After having her outdoor exploration privileges revoked for wandering too far from the underground lab (and killing a deer), Morgan is imprisoned in a glass-lined cell. Then she stabs one of her biggest fans in the eye. (It’s not that hard to figure out why she lashed out violently…is it?)
Lee Weathers interviews each staff member and Morgan. We slowly learn that her agenda has nothing to do with risk assessment. The decision that she was sent to make had already been set in stone.
Through video footage, we see Morgan in happier days, discovering the outside world as a toddler and joking around with her handlers as an adult. Her infectious smile and wide-eyed innocence make it easy to see why the staff fell in love with her. She’s a walking miracle, a fusion of hard science and something less tangible, like an actual soul.
Morgan is completely autonomous. She can form her own decisions, and can dream, aspire and imagine things.
A psychiatrist named Dr. Shapiro (played by the incomparable Paul Giamatti) arrives to assess the cyborg’s mental state and determine how it processes emotions. He discovers that Morgan is warped inside, incapable of restraining herself in the face of strong emotions and lacking in empathy. Morgan is smart enough to know how to demonstrate the expressions of remorse, but she can’t truly understand or experience it.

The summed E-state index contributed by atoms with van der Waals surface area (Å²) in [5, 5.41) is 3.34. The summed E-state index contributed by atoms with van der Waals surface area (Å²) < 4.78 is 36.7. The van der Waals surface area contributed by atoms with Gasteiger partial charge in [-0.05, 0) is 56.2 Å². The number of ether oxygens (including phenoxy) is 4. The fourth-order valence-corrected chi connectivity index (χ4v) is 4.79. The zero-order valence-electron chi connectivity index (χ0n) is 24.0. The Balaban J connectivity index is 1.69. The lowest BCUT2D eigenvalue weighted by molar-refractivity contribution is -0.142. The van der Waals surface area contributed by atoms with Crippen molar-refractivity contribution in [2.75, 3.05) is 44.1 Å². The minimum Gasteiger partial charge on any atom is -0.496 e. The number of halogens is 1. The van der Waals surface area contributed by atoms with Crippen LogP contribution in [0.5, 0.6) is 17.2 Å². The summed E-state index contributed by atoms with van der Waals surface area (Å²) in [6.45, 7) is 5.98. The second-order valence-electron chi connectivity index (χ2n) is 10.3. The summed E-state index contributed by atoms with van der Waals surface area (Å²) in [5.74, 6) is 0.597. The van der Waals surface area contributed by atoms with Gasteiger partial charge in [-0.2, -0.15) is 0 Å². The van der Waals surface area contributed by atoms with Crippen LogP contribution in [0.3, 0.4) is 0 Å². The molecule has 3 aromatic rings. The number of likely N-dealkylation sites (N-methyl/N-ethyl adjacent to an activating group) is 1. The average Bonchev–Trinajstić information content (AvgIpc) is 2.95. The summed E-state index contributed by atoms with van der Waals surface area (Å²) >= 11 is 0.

She’s a cybernetic psychopath.
In this brief and extremely tense psychoanalysis scene, the film becomes electric.
Once the decision is made to end Morgan’s strange life and the “thriller” sequences start, all the juicy questions about the depth of artificial humanity and its creators responsibilities are replaced by bland car chases and the dull conclusion that Morgan is simply evil and must be destroyed. Boring!
Phone the pitchfork wielding villagers and light the torches! The monster is loose! The monster who just wants to stand next to a beautiful lake and weep softly at the view of nature’s quiet miracle. Get her before she enjoys a butterfly passing by!
The girl doesn’t want to build a machine to blow up the Earth or somehow enslave humanity. She wants to look at a body of water in the woods and shed robot tears. Tackle her!